By Casey Gisclair
After two weeks of having his reputation crushed by social media insinuations and sports writers turned legal experts’ phony casework, former LSU offensive lineman La’el Collins got his chance to state his case this past week—both to the police and to the public.
The days leading up to that moment were pure hell for Collins.
The NFL Draft was supposed to be the peak of the young man’s life, but Collins’ plan was derailed when police announced that they wanted to question him about the murder death of Brittney Mills—a woman Collins reportedly once dated.
Collins was never considered a suspect in the investigation—a fact that authorities stated, but never stated quite loudly enough. That important detail was always something that was mentioned in passing, sort-of in fine print.
And because of that, Collins’ hopes of being drafted in the NFL Draft were extinct—especially in today’s world where controversial personalities are faux pas—even when they are innocent of all crimes and guilty of none. After that two-week slander session, Collins’ situation cleared this week, and he got his chance to fire back.
He met with authorities and seemingly succeeded in clearing his name. Multiple reports state that Collins passed a polygraph test regarding his innocence. Other reports tout that he was out of town during the murder and that he has an alibi that can prove it.
Because of that fog of uncertainty being lifted, Collins got his moment this past week when he signed a three-year contract with the Dallas Cowboys.
The money isn’t what it should be for a player of Collins’ caliber, but it’s still more than you or I make in five work years combined, if not more.
But more important than it all was the freedom. Not financial freedom, but social and spiritual freedom that Collins gained through his words.
As Collins stood on the podium this past week in Dallas, emotions were high. The young man poured gratitude toward the Cowboys for giving him a chance to thrive and continue his playing career. The Cowboys poured that gratitude back, showing the lineman love and support throughout the process. At the introductory press conference, Dallas owner Jerry Jones shed a tear when speaking on Collins’ situation, touting boldly that Collins had nothing to do with the murder – an opinion Jones said he believes with 100 percent certainty.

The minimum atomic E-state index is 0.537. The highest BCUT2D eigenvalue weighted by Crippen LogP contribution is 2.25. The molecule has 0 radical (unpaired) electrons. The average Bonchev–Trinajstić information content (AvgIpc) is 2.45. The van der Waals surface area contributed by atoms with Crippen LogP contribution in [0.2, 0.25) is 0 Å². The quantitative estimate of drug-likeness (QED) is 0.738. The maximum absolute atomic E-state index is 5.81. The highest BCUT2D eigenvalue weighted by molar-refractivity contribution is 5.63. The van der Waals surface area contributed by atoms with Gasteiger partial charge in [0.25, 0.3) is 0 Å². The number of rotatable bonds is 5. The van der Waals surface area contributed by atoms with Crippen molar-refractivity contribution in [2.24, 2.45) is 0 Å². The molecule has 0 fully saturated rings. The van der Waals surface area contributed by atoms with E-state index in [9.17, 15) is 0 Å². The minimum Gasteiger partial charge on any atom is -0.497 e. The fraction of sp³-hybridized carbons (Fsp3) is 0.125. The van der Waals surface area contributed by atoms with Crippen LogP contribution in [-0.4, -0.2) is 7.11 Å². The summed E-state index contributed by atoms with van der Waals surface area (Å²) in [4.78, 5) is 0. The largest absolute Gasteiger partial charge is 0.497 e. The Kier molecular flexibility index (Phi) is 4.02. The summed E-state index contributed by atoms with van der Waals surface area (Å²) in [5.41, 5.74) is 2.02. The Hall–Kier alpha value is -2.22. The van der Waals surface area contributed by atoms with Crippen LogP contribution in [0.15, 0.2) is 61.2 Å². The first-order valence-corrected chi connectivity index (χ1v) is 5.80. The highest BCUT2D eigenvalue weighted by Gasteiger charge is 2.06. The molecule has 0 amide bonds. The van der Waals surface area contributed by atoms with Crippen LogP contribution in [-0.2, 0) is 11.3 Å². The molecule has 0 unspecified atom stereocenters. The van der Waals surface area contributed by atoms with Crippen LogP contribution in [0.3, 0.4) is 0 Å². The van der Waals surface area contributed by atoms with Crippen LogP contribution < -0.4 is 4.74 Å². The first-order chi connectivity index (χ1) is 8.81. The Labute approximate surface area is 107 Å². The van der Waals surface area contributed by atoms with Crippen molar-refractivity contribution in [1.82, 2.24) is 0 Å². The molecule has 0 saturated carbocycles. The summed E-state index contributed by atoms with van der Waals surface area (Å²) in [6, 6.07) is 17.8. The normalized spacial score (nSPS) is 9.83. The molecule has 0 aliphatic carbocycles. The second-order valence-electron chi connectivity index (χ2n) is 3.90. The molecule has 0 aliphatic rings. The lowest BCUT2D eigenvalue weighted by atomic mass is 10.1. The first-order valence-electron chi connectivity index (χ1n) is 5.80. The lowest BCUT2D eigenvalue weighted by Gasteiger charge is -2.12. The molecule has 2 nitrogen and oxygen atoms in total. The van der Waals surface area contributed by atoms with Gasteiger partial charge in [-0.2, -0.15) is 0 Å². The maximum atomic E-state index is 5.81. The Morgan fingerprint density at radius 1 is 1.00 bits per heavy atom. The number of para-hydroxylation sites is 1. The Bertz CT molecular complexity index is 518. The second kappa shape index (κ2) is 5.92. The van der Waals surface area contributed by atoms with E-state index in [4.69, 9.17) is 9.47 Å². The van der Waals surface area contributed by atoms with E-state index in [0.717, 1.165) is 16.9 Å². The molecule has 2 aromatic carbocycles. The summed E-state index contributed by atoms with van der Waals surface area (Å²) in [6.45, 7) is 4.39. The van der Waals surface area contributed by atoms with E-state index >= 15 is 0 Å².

I believe that, too.
I don’t think La’el Collins is a murderer.
In fact, I think he’s a pretty good guy. I covered Collins when he was in high school, doing a few recruiting stories on the Baton Rouge native during his highly-competitive recruiting process.
At LSU Collins blossomed and proved to be worth the hype. He was a great player at LSU, but also a great leader. At a time when the Tigers were hemorrhaging underclassmen to the NFL, Collins stood up, rolled the dice and stayed his entire eligibility.
He cashed in that patience with a dominant senior season that positioned him to be one of the Top 10-20 picks in the NFL Draft.
Until, of course, ‘it’ happened. ‘It’, of course, being society condemning an innocent man and making him untouchable, though he committed no such crime.
In his public statements in Dallas, Collins said he felt at home with Jones and the Cowboys’ players, proclaiming that the team will field the best offensive line of all-time during his career.
Quarterback Tony Romo said Collins’ addition to the already-loaded Dallas front could add several seasons to his career.
Whatever it might be, I’m just glad Collins has a home – a place that he loves and feels loved.
The young man deserves that at this point. He’s been through enough in the past few weeks.
La’el Collins isn’t a murderer. He’s a football player.
And a damned good one at that.
Everything happens for a reason in this life, and Collins’ pockets are a little bit lighter today than they should be. But if I’m a betting man, I’m betting that he’ll outperform his deal quickly and get his just due – sooner, rather than later.
It always seems to work out the way it’s supposed to in the long run, doesn’t it?